Artist Mike Parr will be buried alive for three days as part of MONA's Dark Mofo winter festival

ENTOMBED: Australian artist Mike Parr (pictured) will be buried under the streets of Hobart for three days as part of MONA's Dark MOFO. Picture: supplied

ENTOMBED: Australian artist Mike Parr (pictured) will be buried under the streets of Hobart for three days as part of MONA's Dark MOFO. Picture: supplied

An artist will be buried alive under a main street of Hobart for three days as part of MONA’s Dark Mofo festival.

Australian artist Mike Parr will be interred below the bitumen of the middle lane of Macquarie Street in central Hobart.

He will be buried on June 14 and will emerge on June 17.

The artwork, Underneath the Bitumen the Artist, was conceived to “memorialise the victims of 20th century totalitarianism violence”.

The public will be able to witness Parr’s disappearance under the road but after the entombment the road will be returned to its original state.

The anxiety of Parr’s disappearance is the point of the piece.

When Parr exits the container at the conclusion of the performance, concrete will be poured to fuse the chamber and its contents as a time capsule instated for future generations.

This is the third and final work by Parr to be included in MONA’S winter festival, Dark Mofo. 

Parr’s work Asylum [Entry by Mirror Only] was commissioned in 2016 at historic Willow Court asylum at New Norfolk.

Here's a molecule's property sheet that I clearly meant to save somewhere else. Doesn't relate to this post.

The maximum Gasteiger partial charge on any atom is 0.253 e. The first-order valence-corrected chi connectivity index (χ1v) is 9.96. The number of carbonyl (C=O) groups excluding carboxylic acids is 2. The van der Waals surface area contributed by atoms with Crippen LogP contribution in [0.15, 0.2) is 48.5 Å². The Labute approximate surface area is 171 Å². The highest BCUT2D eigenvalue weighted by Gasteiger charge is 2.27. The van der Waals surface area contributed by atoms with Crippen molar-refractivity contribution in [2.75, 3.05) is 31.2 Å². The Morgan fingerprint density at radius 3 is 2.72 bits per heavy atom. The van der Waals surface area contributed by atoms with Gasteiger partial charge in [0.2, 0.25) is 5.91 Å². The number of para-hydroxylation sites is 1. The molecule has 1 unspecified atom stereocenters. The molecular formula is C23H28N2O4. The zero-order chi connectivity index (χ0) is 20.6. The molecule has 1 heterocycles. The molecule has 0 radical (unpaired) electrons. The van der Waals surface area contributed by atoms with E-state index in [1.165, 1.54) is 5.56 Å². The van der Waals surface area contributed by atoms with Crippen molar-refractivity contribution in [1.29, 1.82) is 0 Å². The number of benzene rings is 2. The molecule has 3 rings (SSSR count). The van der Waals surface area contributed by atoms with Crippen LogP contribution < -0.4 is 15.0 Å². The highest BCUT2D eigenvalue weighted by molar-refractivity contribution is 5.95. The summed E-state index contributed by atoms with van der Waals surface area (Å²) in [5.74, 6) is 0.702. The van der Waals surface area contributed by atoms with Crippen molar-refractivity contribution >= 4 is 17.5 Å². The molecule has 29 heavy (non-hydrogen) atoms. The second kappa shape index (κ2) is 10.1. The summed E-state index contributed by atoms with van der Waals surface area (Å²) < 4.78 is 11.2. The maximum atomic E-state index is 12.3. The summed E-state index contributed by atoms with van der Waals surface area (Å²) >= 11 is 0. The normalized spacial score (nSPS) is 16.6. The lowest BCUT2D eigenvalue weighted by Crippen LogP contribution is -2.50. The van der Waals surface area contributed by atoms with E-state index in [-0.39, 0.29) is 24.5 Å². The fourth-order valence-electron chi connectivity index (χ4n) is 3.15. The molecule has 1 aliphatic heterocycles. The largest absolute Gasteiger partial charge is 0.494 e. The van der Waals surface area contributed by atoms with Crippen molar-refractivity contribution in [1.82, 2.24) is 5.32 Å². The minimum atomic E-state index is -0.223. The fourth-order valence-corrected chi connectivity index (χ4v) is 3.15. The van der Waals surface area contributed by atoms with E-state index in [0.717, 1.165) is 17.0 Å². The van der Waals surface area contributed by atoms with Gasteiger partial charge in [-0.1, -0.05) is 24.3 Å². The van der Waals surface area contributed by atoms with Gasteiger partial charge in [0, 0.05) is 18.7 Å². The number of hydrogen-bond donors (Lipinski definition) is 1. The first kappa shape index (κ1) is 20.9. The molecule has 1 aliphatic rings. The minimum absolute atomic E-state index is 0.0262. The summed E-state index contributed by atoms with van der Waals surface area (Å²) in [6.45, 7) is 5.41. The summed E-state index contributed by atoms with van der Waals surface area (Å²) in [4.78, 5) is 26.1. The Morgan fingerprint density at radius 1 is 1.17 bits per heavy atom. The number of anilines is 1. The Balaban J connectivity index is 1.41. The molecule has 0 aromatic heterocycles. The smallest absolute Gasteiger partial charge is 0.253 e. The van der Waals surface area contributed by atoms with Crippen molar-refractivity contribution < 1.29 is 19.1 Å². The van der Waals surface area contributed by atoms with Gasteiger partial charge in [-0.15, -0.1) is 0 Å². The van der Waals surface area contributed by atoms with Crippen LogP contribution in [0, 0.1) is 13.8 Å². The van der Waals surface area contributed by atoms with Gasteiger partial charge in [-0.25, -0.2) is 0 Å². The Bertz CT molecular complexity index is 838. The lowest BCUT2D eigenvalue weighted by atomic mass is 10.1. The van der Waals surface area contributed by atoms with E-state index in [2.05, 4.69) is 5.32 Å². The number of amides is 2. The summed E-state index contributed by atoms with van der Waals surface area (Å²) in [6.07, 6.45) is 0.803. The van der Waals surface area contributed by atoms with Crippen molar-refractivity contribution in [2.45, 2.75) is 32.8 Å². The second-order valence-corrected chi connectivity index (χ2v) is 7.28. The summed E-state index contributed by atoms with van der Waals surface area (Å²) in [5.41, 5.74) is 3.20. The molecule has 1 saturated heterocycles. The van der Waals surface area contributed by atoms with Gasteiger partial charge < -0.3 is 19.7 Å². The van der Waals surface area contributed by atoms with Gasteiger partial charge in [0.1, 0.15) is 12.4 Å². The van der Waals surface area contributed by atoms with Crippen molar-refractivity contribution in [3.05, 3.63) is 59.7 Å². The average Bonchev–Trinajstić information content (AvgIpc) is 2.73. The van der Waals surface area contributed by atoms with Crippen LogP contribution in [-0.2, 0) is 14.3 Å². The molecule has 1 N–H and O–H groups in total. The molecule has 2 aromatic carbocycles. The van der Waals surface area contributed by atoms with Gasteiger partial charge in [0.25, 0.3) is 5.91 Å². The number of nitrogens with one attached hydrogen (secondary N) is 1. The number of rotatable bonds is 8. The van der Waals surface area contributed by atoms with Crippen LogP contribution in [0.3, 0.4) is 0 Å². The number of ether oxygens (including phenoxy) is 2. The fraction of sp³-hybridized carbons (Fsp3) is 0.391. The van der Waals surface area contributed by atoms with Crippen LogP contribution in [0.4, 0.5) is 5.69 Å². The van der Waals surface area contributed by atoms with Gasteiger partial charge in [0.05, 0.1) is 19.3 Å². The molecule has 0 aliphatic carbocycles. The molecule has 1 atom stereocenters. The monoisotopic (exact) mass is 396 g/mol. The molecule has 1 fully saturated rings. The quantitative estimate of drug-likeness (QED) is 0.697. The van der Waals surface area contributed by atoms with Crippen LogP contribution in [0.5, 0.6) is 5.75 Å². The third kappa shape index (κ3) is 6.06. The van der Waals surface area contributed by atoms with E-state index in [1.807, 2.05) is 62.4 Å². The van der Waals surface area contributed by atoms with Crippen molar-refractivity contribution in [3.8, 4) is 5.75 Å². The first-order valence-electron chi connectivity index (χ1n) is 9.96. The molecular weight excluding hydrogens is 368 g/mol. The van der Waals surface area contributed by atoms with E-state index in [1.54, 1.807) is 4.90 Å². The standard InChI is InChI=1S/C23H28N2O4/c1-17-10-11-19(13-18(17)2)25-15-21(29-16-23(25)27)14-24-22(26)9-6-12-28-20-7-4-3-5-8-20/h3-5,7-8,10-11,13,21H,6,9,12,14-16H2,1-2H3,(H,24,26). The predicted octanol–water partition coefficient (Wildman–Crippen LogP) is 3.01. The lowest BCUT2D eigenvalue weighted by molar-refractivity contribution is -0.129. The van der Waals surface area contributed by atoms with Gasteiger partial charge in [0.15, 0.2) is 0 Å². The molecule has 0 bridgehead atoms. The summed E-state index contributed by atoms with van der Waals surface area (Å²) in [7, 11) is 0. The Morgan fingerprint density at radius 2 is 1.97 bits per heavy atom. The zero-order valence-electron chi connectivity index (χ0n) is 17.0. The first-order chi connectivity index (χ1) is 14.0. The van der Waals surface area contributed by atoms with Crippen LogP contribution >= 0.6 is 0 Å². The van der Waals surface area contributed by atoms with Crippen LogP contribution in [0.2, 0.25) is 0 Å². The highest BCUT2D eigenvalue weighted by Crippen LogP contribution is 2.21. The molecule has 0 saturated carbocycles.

The work was a 72-hour in-situ performance and a two-week exhibition of Parr’s photographic and film works reflected in a kaleidoscope of mirrors left on the site by more than 10,000 visitors.

In 2017, Parr’s work Empty Ocean was commissioned and hosted at Bruny Island.

Parr was joined by 72 people aged about 70 years old for a one-hour performance pieces in the near-darkness of the morning.

Parr’s contribution to Dark Mofo has been significant, Dark Mofo creative director Leigh Carmichael said.

“We try to present new artists each year, but when Mike Parr asks to be buried under the streets of Hobart, it’s hard to say no,” Mr Carmichael said.

“While initially intrigued by the project, it was only when Mike sent through the artist statement that I began to understand its relationship with Tasmania’s dark history, and comprehend the potential for its impact to resonate for much longer than the festival.”

The Museum of Old and New Art (MONA)’s winter festival Dark Mofo will be held in Hobart on June 15-24. For more information go to https://darkmofo.net.au/

FACTS ABOUT THE ARTWORK

  • 72 hour continuous performance
  • The artist will be inside a container measuring 4.5m x 1.7m x 2.2m
  • Container will be buried a few inches below the road surface
  • Road surface will be sealed as if not interrupted
  • Traffic will resume as normal, once the artist is interred
  • Pedestrian notices will be displayed
  • The artist will have a sketchpad and pencils, meditation stool, bedding, water, and other items necessary for survival